Robert Hartwell is a Coverdell Fellow in the UArizona Master’s in Development Practice (MDP) Program. Bobby served in the Peace Corps in Cameroon in West Africa from 2015 to 2017, and is currently president of the UA Peace Corps Club. The Coverdell Fellowship Program for Returned Peace Corps Volunteers (RPCVs) covers substantial portions of tuition through an outreach assistantship that places students with local agencies in Tucson.
What was a major highlight of your time in the Peace Corps in Cameroon?
When I look back on my PC service in Cameroon, the first memory that always comes to mind is from the Nyambaka Boys & Girls Club. My site-mate and I came up with the idea of having a "Gender Roles Reversal Day" and it was one of the most eye-opening, and comical, experiences that I had during my service.
During this activity, the goal was to put together a meal for all of us to share - but there was a twist. The female students took on the typical responsibilities of their male counterparts, and vice versa. This meant that the female students got to hangout and play football while the male students were responsible for preparing the meal. The result was simply incredible. The male students struggled to cook a meal while the female students thoroughly enjoyed their time off. Eventually, the female students decided to step in and help their male counterparts, but only because they were getting hungry.
With the meal finally cooked, my site-mate and I facilitated a discussion about what the group had just experienced. The male students shared that they were now more aware of how much work their female counterparts had to do and the female students voiced their appreciation in response. We not only achieved our goal of sharing a meal together but, more importantly, contested some of the common gender roles found throughout the village.
What was challenging about this was scaling these lessons up to reach the greater community. Gender roles and norms are not easy to reverse in a patriarchal society, especially within older populations. It took me quite some time to finally come to the conclusion that this probably wasn't going to be as successful outside of the high school. I believe that such challenge extends across most aspects of Peace Corps.
"I realized pretty early on in my post-Peace Corps career that I had a lot to learn if I wanted to continue working in the international development sector. I also realized that a Master's degree was almost necessary for the kinds of jobs that I was interested in."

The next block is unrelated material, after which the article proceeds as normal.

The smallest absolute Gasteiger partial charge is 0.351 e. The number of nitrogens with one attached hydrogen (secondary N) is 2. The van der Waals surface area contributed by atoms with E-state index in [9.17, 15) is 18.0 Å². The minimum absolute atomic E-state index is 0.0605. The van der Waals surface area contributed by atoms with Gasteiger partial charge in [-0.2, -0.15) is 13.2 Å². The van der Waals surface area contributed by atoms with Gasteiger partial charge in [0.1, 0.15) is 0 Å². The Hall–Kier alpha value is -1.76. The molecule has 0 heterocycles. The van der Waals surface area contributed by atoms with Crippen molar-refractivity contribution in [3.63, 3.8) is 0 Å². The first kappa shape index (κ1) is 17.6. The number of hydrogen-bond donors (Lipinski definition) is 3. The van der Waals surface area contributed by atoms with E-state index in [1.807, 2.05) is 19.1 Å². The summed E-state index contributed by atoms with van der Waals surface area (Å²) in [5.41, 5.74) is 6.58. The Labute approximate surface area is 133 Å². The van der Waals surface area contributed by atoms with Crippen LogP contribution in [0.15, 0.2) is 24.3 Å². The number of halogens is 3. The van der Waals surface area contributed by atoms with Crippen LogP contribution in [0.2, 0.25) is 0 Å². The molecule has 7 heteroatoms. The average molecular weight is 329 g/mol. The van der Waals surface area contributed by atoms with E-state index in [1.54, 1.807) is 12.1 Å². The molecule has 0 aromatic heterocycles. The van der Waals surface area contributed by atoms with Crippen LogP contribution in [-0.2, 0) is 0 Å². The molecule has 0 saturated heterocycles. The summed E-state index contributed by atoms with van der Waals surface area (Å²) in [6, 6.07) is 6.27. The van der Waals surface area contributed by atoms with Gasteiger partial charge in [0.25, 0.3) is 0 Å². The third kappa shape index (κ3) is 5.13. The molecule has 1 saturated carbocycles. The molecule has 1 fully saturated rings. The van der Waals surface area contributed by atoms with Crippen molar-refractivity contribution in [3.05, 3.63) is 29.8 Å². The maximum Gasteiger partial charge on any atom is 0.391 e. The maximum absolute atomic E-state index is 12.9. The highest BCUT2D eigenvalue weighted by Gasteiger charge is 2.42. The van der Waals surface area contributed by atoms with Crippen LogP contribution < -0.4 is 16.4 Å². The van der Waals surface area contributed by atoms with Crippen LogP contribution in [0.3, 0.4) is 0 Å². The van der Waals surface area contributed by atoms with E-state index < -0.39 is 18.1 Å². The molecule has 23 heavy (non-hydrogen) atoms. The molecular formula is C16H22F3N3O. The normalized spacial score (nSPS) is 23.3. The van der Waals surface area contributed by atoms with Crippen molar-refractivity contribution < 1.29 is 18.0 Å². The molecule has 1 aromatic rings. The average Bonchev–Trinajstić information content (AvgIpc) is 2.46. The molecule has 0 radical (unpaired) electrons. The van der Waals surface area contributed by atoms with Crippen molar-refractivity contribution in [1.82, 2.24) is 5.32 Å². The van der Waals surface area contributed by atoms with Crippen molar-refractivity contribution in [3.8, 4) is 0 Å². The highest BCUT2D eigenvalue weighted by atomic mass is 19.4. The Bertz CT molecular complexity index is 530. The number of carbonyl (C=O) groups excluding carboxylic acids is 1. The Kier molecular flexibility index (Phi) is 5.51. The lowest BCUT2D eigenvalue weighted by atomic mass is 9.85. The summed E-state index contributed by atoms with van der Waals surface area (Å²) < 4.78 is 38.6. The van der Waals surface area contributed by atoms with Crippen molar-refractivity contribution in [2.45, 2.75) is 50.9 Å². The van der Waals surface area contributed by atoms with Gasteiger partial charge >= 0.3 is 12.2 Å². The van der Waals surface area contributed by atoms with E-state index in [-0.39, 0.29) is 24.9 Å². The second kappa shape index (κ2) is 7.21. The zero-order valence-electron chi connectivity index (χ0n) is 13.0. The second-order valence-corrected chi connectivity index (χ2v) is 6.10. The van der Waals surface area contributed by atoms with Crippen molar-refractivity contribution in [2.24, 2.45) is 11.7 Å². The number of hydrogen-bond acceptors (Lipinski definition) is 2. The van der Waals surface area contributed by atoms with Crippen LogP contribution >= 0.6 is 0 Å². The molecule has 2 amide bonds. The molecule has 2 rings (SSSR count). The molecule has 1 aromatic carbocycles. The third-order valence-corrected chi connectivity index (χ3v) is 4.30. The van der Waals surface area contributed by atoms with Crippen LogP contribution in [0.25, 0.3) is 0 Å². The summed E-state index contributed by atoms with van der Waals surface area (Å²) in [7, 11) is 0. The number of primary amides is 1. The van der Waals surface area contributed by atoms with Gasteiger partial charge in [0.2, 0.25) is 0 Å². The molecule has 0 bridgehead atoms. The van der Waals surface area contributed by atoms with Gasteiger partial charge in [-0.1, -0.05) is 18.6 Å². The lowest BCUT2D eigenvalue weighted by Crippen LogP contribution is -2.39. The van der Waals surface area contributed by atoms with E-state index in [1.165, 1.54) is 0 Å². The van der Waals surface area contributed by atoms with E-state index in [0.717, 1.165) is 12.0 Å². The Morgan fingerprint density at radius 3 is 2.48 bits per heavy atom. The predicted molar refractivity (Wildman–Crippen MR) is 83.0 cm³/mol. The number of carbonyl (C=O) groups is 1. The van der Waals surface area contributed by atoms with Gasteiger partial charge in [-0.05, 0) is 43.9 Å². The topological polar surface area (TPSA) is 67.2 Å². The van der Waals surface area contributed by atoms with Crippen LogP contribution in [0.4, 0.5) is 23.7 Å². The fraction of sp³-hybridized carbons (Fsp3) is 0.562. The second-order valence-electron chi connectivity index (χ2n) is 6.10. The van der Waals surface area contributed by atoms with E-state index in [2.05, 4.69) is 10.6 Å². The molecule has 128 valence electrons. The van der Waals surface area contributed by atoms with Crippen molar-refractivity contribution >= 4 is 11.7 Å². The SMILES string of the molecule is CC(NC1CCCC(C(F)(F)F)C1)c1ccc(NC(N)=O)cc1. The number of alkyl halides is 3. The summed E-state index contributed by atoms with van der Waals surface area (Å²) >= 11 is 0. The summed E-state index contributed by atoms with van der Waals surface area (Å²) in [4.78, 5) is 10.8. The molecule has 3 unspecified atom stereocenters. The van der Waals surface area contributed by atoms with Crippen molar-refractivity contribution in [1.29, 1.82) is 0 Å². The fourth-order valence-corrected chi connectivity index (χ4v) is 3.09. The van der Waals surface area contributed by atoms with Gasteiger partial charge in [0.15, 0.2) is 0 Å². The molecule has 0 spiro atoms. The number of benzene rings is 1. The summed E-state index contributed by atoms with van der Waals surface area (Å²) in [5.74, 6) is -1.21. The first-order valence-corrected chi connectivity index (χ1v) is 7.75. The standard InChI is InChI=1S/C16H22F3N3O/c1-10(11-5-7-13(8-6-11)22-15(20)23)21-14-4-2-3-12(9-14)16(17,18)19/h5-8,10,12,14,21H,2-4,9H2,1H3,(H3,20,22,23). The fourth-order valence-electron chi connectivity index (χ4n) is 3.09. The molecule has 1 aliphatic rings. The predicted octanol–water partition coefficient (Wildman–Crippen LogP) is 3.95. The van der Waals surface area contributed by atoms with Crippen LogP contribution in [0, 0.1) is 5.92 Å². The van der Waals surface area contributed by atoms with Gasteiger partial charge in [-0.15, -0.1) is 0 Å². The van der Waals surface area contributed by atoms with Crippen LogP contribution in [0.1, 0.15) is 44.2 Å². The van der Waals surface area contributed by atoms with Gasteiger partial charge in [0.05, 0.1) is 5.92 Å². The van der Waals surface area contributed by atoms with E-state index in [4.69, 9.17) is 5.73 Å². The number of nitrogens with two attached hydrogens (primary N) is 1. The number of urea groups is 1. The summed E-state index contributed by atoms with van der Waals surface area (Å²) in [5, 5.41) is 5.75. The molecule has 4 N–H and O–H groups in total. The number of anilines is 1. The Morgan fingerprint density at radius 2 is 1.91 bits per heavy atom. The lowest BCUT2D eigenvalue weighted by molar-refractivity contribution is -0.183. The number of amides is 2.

What drew you to the Arizona MDP program?
What drew me to the MDP program at UArizona was its emphasis on an interdisciplinary approach to development. All of the different sectors, from health to agriculture to education to economics, are all connected in varying ways. I appreciated that the UArizona's MDP program valued the relationships between all of the development sectors.
Another thing that drew me to the MDP program at UArizona was the Peace Corps Coverdell Fellowship. Not only does it include one of the best financial packages, but it also has other factors that I deemed valuable as well. One of the requirements of the Coverdell Fellowship is the Outreach Assistantship - which I saw as an opportunity to work on the skills and tools that I hoped to utilize in my future career. I also really appreciated the Coverdell Fellowship's emphasis on community service. Having the opportunity to engage with the local community was something I thought was important - and it's something that I've grown to thoroughly enjoy during my time here.
Your Coverdell Fellowship includes an outreach assistantship and participation in the on-campus RPCV community. What has that been like?
During my first year, I worked for Girl Scouts of Southern Arizona as a Monitoring, Evaluation, Accountability, & Learning (MEAL) Fellow. My supervisor, the former Vice President of Systems & Evaluations, was incredibly knowledgeable about the field of monitoring and evaluation and was just as eager to learn from me as I was eager to learn from her. During my time there, I evaluated a number of Girl Scouts summer camps and other social impact programs.
However, what I am most proud of is the work I did for Girl Scout's Camp Fury. Camp Fury was developed to introduce local girls to a career in firefighting and public safety while encouraging leadership and physical fitness, and it was my job to conduct a thorough evaluation of its impact on the girls who participated in it. The results of my evaluation influenced future programming and the poster based on the research also was awarded 1st place at UArizona's Peace Corps Coverdell Outreach & Research Showcase in February 2019 (see photo at right).
For my second year I decided to continue working in the youth development sector, this time with Big Brothers Big Sisters of Southern Arizona. My experience during this second year has been much different than the year prior. I've been responsible for conducting an evaluation of their Mentor2.0 program - a high school mentoring program dedicated to youth development through relationship building, career planning and goal setting, and life skills development for at-risk youths. At Girl Scouts, I was mostly responsible for analyzing data that had already been collected. Now, at Big Brothers Big Sisters, I have been responsible for the entire evaluation process - from planning to implementing to analyzing. It has definitely been challenging, but I believe it has prepared me for leadership roles moving forward.
"Coming into the MDP program as a Coverdell Fellow, the Outreach Assistantship was something I really looked forward to. I saw it as chance to put my skills to use, while also learning from those who were more experienced in my area of interest."